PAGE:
Tito Bustillo Cave is located on the right bank of the estuary of Ribadesella (Asturias, Spain). It was discovered by a group of mountaineers in 1968 and, in view of its archaeological potential, the archaeological excavations began in 1970.

 In the cave there are preserved XI rock art sets that are distributed throughout the cavity. The rich variety of these demonstrations, with paintings and engravings of signs, animals and anthropomorphic representations, make the Tito Bustillo Cave one of the best examples of Paleolithic rock art in Asturias and one of the most comprehensive sites throughout the Cantabrian Cornice.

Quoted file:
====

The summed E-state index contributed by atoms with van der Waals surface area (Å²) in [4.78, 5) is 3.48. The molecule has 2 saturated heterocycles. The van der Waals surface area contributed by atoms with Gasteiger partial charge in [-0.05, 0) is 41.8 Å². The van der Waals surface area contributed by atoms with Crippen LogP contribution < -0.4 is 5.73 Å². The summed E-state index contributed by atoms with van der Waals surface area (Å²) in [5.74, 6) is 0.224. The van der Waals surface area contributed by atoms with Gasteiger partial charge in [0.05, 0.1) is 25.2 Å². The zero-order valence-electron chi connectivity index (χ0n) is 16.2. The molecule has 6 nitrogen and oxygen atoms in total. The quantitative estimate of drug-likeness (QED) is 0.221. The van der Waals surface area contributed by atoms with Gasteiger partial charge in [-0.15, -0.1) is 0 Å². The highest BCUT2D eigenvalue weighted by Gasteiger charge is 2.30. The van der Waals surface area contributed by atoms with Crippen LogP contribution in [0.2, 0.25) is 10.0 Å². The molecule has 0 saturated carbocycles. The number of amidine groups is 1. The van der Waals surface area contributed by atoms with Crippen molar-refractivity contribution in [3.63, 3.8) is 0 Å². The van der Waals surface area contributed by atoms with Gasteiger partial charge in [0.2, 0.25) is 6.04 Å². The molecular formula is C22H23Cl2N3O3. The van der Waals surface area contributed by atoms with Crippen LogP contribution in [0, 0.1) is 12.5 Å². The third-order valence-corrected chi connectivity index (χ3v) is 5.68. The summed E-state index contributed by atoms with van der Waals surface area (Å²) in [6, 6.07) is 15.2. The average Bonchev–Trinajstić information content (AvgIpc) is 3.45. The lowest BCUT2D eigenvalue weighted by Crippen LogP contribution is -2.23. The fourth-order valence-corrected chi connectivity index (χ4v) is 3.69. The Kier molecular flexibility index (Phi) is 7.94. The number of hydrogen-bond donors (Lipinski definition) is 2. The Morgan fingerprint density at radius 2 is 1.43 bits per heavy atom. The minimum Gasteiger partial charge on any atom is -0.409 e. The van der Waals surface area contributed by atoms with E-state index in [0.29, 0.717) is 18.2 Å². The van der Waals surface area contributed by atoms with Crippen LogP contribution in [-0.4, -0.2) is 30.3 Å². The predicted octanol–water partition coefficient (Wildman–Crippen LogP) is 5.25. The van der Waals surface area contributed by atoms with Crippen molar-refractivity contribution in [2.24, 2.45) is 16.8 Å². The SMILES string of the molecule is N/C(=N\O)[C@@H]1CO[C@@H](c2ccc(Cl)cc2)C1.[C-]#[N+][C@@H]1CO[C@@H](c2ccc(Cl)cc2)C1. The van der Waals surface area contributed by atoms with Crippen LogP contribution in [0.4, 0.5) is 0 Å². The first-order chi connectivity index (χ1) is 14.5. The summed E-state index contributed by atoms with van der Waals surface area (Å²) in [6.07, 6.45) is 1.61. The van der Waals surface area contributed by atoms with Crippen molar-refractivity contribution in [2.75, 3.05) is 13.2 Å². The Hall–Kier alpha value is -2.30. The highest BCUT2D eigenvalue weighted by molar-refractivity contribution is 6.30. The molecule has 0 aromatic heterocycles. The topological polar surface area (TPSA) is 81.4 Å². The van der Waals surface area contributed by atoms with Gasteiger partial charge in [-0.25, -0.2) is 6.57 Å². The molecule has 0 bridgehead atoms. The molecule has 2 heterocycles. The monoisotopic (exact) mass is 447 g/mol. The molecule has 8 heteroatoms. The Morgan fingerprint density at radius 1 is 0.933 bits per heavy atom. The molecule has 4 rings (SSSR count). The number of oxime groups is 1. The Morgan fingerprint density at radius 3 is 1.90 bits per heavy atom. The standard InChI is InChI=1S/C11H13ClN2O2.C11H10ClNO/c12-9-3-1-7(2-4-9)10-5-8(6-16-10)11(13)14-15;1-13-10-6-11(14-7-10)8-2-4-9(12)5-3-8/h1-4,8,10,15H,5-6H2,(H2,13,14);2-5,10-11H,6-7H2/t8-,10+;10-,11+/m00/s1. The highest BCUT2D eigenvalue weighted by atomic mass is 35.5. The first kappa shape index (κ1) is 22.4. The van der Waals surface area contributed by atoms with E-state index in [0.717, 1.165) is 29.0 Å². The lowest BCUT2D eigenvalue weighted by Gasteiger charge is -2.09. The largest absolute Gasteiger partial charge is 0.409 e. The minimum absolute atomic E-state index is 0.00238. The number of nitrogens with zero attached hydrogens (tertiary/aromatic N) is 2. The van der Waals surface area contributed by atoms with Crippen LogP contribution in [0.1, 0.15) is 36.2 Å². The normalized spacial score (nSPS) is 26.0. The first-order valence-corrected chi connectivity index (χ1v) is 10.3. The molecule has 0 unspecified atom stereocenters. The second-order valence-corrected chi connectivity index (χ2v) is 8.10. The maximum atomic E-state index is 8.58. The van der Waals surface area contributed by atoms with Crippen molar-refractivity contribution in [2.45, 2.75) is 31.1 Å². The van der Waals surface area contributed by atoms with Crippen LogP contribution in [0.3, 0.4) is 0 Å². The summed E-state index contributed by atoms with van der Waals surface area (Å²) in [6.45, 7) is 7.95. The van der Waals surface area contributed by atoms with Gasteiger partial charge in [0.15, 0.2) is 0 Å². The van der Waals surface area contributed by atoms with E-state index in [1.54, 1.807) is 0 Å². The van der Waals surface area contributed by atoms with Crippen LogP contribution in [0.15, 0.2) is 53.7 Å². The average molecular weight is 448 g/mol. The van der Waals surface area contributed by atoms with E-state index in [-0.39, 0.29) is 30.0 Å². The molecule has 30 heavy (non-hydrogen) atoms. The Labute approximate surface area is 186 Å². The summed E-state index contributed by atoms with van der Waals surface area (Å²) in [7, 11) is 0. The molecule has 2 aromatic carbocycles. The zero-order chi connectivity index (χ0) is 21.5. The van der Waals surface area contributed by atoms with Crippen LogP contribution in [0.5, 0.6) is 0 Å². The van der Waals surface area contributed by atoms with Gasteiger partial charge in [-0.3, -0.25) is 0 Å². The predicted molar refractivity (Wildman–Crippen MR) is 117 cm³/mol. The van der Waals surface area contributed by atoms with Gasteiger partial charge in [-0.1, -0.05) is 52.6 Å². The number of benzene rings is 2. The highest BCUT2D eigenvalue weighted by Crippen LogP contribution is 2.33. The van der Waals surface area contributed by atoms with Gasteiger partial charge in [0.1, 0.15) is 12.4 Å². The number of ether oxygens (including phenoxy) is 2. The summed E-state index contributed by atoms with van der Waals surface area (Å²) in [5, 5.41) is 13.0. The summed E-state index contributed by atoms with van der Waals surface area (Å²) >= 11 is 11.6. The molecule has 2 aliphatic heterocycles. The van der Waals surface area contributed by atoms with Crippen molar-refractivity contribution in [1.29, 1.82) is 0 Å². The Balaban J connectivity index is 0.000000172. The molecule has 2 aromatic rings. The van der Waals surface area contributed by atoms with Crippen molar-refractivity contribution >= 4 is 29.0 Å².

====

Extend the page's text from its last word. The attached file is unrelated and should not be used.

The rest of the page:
The figures, more than 300, include almost the entire artistic development of the Upper Paleolithic, at least from 30,000 years ago until approximately 9500 years BP. As in Altamira and El Castillo, in the artistic set of Tito Bustillo are represented most of their subjects, techniques and styles.

 In recent years there have been various studies that have documented in the old entry area a Magdalenian dump (with many faunal remains and portable art) and different human frequentations indoors, dated between 16,598 and 12,974 cal. BP. Is important to stress the set V (Gallery of anthropomorphic), a decorated space with evidences of use of the area in old moments of Upper Paleolithic (38729-36665 cal. BP).



Tito Bustillo's Main Panel     


Tito Bustillo's Main Panel detail



 Tito Bustillo's Chamber of Vulvas